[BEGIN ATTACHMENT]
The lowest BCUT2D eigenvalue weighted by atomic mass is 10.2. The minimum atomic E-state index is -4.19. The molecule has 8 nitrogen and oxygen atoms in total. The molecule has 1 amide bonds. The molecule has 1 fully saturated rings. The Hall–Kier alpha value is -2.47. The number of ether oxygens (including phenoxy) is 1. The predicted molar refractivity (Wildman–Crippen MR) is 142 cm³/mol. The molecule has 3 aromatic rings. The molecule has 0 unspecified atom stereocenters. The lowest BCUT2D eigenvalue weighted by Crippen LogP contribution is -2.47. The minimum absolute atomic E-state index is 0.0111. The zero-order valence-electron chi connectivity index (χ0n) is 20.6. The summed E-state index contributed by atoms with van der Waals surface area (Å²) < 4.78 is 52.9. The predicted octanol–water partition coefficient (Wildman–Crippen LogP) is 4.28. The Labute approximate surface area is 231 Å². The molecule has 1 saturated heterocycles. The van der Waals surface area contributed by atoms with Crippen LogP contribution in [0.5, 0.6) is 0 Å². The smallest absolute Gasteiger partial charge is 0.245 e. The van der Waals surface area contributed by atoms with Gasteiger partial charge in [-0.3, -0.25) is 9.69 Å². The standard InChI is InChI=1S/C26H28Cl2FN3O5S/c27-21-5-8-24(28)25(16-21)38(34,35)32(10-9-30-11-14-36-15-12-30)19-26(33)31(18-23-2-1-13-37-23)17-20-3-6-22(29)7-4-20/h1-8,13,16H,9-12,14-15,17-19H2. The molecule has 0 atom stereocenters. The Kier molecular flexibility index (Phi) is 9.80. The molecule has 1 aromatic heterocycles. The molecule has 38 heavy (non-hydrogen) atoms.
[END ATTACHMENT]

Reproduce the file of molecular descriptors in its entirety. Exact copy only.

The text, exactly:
The lowest BCUT2D eigenvalue weighted by atomic mass is 10.2. The minimum atomic E-state index is -4.19. The molecule has 8 nitrogen and oxygen atoms in total. The molecule has 1 amide bonds. The molecule has 1 fully saturated rings. The Hall–Kier alpha value is -2.47. The number of ether oxygens (including phenoxy) is 1. The predicted molar refractivity (Wildman–Crippen MR) is 142 cm³/mol. The molecule has 3 aromatic rings. The molecule has 0 unspecified atom stereocenters. The lowest BCUT2D eigenvalue weighted by Crippen LogP contribution is -2.47. The minimum absolute atomic E-state index is 0.0111. The zero-order valence-electron chi connectivity index (χ0n) is 20.6. The summed E-state index contributed by atoms with van der Waals surface area (Å²) < 4.78 is 52.9. The predicted octanol–water partition coefficient (Wildman–Crippen LogP) is 4.28. The Labute approximate surface area is 231 Å². The molecule has 1 saturated heterocycles. The van der Waals surface area contributed by atoms with Crippen LogP contribution in [0.5, 0.6) is 0 Å². The smallest absolute Gasteiger partial charge is 0.245 e. The van der Waals surface area contributed by atoms with Gasteiger partial charge in [-0.3, -0.25) is 9.69 Å². The standard InChI is InChI=1S/C26H28Cl2FN3O5S/c27-21-5-8-24(28)25(16-21)38(34,35)32(10-9-30-11-14-36-15-12-30)19-26(33)31(18-23-2-1-13-37-23)17-20-3-6-22(29)7-4-20/h1-8,13,16H,9-12,14-15,17-19H2. The molecule has 0 atom stereocenters. The Kier molecular flexibility index (Phi) is 9.80. The molecule has 1 aromatic heterocycles. The molecule has 38 heavy (non-hydrogen) atoms.